I would like to suggest that the formation of the Christian leader cannot stop with “leadership training” sessions aimed at instilling “leadership skills” in the students. Skills such as public speaking, argumentative writing, debate, organizational skills, and the like, cannot be neglected. A leader is handicapped who stands up and cannot handle him- or herself competently in the language he or she may be using. A leader is disadvantaged if he or she has no “people skills,” no ability to make others feel welcome and important, and inspire them to performance. These are all important. But they are without ultimate worth in our context if they are used to injure the flock. Unfortunately in the Philippines, some of the rogue leaders of the country are products of Catholic schools. They are champions of private interest, or, unfortunately, even promoters of corruption. Taking note of this, the Catholic and Rogationist school must form Christian leaders today who shall be ready to promote the values and goals we have discussed: the meaningful life based on the Gospel, the common good, dialogue in the quest for shared peace, and the protection of the environment. In the flood of consumer goods that inundate humanity today, they must be able to articulate what contribute to meaning, and what not. In the global culture where the clinching argument of “reason” is self-interest, Christian leaders must recognize and pursue the common good. In the arena of intercultural resentment and hatred, the Christian leader must promote understanding and peace. In the global world where the economic argument trumps all concern for the environment, the Christian leader must stand up for the environment.
My conviction is that with the help of God’s grace we must systematically and willfully form Christian leaders for the Philippines today. They will not emerge simply as a by-product of achieving formal minimum academic standards. They will emerge only because over and over again our schools have insisted on the meaningful life in the light of the Gospel, the value of the common good, the importance of dialogue, the imperative of peace and the sacredness of the environment. They will emerge in the Providence of the Lord of the harvest, who will send these leaders into his fields. But they will not emerge without our prayer; they will not emerge without our educational and formative service.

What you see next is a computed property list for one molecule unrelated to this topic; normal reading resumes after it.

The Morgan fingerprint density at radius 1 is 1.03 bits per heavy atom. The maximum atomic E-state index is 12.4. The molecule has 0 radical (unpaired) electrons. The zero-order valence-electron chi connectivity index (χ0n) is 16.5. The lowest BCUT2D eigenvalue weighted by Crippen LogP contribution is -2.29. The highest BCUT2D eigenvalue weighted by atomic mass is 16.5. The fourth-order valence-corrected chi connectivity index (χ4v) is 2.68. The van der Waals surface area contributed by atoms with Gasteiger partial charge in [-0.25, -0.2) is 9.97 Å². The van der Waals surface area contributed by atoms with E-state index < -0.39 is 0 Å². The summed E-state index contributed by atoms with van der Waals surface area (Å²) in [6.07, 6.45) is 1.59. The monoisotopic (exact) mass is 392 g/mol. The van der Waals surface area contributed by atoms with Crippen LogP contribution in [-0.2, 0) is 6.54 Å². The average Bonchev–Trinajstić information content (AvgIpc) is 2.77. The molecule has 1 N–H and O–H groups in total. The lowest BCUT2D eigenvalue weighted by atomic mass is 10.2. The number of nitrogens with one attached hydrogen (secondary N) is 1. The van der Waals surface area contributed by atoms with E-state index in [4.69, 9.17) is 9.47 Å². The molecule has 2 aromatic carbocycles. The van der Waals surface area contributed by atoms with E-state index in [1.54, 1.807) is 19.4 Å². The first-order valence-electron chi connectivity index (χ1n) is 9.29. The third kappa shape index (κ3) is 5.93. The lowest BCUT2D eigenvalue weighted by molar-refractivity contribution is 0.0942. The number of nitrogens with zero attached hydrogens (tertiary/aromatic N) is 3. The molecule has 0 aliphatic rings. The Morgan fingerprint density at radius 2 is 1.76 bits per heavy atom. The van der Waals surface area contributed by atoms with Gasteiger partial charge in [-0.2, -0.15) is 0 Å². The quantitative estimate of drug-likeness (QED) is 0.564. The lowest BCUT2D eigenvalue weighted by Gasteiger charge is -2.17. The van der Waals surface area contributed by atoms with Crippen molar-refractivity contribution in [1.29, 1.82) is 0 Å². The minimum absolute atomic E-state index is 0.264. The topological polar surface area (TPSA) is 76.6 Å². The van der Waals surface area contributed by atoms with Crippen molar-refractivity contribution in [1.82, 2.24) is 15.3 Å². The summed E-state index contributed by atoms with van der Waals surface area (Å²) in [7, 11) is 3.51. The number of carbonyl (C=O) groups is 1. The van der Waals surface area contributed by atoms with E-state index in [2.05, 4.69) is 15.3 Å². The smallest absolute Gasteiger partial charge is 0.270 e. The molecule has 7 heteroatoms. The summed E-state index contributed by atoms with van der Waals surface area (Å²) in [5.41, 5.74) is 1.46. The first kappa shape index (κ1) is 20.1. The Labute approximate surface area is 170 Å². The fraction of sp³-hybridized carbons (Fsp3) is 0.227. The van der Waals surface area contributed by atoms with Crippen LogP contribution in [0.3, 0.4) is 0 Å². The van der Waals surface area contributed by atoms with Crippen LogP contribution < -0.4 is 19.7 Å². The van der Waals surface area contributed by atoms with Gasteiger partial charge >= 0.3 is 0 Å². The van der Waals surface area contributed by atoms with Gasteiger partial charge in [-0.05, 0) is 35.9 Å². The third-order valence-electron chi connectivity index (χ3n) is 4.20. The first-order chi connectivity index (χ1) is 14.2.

The Joy of the Gospel
We have talked about the need for the schools to help restore meaning to human beings living in Philippine society today, about the need to thematize the common good and understand it not as an option but as an imperative, about the need in our schools to promote inter-religious dialogue towards the attainment of peace, about the need to promote environmental consciousness and preservation in our schools, and about the need to form Christian leaders for the common good and shared peace. In all this, I think, we have not strayed away from, but entered only more consistently into the sui generis charism of the Rogationist: prayer and love, prayer and charity, the rogate prayer with Jesus concerned for the welfare of humanity, pleading for workers to labor for the harvest that serves all humanity, for ourselves as workers in obedience to the Father’s mission to serve the whole of humanity through our charitable works, now especially through our schools. We have taken note of the “educational emergency” and the Rogationist desire to relaunch its mission according to the needs of the “signs of the times.” That led us to our consideration of the particularly urgent charitable activities of schools: finding meaning in God’s love, finding the common good in love, finding peace in love, and finding God in all things, including and especially in the environment. It led us to considering forming Christian leaders shaped by these activities and values. All this, of course, is no mean task and may seem overwhelming. But I suggest we take heart in the faith and courage of our Pope Francis who calls us back to the joy of the Gospel. Our schools, in all they do, must proclaim the Gospel. They must proclaim the Gospel in the joy of the encounter with Jesus. That is the joy ultimately of the encounter with the crucified Jesus, who peers into our eyes and says … What does he say? What he says for you and your schools, I leave to you to discern. It will be a response to your prayer as Jesus prays for you. It will be a response to your charity as God cannot be outdone in charity. In your prayer and love, your cor charism, may Jesus, from his Cross, touch you, move you, enlighten you, enflame you and overwhelm you with his joy!
 St. Hannibal Mary Di Francia: A Short Biography (SB)
 Fr. Hannibal Mary Di Francia’s Pedagogy and New Educational Challenges: Identity, Relevance, Perspectives (Rome: 2013), 6ff.
 Cf. Address of Abp. Socrates Villegas, “The Role of the Catholic University in the Philippines Today,” to CEAP Presidents of HEIs, DLSU, 13 Feb., 2014.
 Francis, Evangelii Gaudium (EG), 52-60
 plural of madrasah, an Islamic school